Using the Dashboard:
We can check all the services present using the below command. But we need kubectl to be installed and configured for it. To do so check the below link:
Install and Set Up kubectl
The Kubernetes command-line tool, kubectl, allows you to run commands against Kubernetes clusters. You can use kubectl…
Now run this command.
kubectl.exe get services
6. The next step is to launch a pod & deploy WordPress in it.
kubectl.exe create deployment mywp --image=wordpress
We can verify in which node the POD is running as under
Kubectl deployment monitors each POD & in case if it goes down it will launch another POD with a similar configuration immediately. Thus it manages the POD lifecycle.
We can check the same using:
kubectl.exe delete pod *insert pod name*
We now need to expose the above pod created so that it is visible to the outside world. We can verify that the services are running & can get the IP of LoadBalancer as well
Once WordPress is setup we need to create a LoadBalancer service & expose it.
7. The next step is to set up a MySQL instance in myprodproject as shown below:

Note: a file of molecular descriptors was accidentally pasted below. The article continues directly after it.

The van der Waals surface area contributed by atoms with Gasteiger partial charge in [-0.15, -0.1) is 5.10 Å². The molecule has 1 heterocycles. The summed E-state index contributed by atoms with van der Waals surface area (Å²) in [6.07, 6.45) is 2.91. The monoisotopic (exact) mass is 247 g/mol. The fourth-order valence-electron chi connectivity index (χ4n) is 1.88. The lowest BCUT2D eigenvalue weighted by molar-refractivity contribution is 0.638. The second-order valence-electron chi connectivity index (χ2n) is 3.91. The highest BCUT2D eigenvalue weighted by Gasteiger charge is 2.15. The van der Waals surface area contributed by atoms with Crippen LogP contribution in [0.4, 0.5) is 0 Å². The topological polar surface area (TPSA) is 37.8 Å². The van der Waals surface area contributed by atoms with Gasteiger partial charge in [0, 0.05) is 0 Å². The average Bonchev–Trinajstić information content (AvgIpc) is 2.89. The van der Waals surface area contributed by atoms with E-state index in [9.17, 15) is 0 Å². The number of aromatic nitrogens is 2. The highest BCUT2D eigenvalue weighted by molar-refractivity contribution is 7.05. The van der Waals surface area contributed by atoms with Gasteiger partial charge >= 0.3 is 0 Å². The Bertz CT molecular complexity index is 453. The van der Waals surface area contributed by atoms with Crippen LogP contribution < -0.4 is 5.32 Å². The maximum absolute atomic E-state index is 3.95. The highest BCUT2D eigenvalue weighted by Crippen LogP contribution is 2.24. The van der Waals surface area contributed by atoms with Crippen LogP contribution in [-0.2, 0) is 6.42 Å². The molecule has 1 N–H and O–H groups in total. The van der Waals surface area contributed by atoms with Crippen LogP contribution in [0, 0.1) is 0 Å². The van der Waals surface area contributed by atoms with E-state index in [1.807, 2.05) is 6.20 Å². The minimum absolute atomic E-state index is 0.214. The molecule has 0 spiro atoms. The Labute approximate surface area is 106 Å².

If you have not set the network to allow all traffic, edit the instance and do it:
We can connect to this instance as the root user using Active Cloud Shell as under:
mysql -h 126.96.36.199 -u root -p
Enter password: redhat123
Now let’s create our own database:
create database students;
To see all the databases:
8. Now, the last step is to connect the WordPress instance to this MySQL database instance.
Using the public IP of WordPress instance we can launch it as below:
9. The next step is to configure the MySQL database (created above in myprodproject) with WordPress. We can specify MySQL DB instance details.
Enter the database you created and login with the root user and password, database host can be copied from the above screen-shot.
Hola from the WordPress dashboard 👋
Draft created and can be published
Same data we can verify in MySQL DB as below:
Finally, we can destroy both the projects. I have shown for one project. Follow the same process for the other one too.
The same can be verified as below:
gcloud projects list
Thus using Google Kubernetes Engine, we deployed a multi-node cluster & successfully launched the WordPress application inside a container using the docker image.
Also, set up MySQL DB as a back-end to store WordPress blog data.
Thank you, folks. 🤗
To know more connect with me on Linkedin. 🔗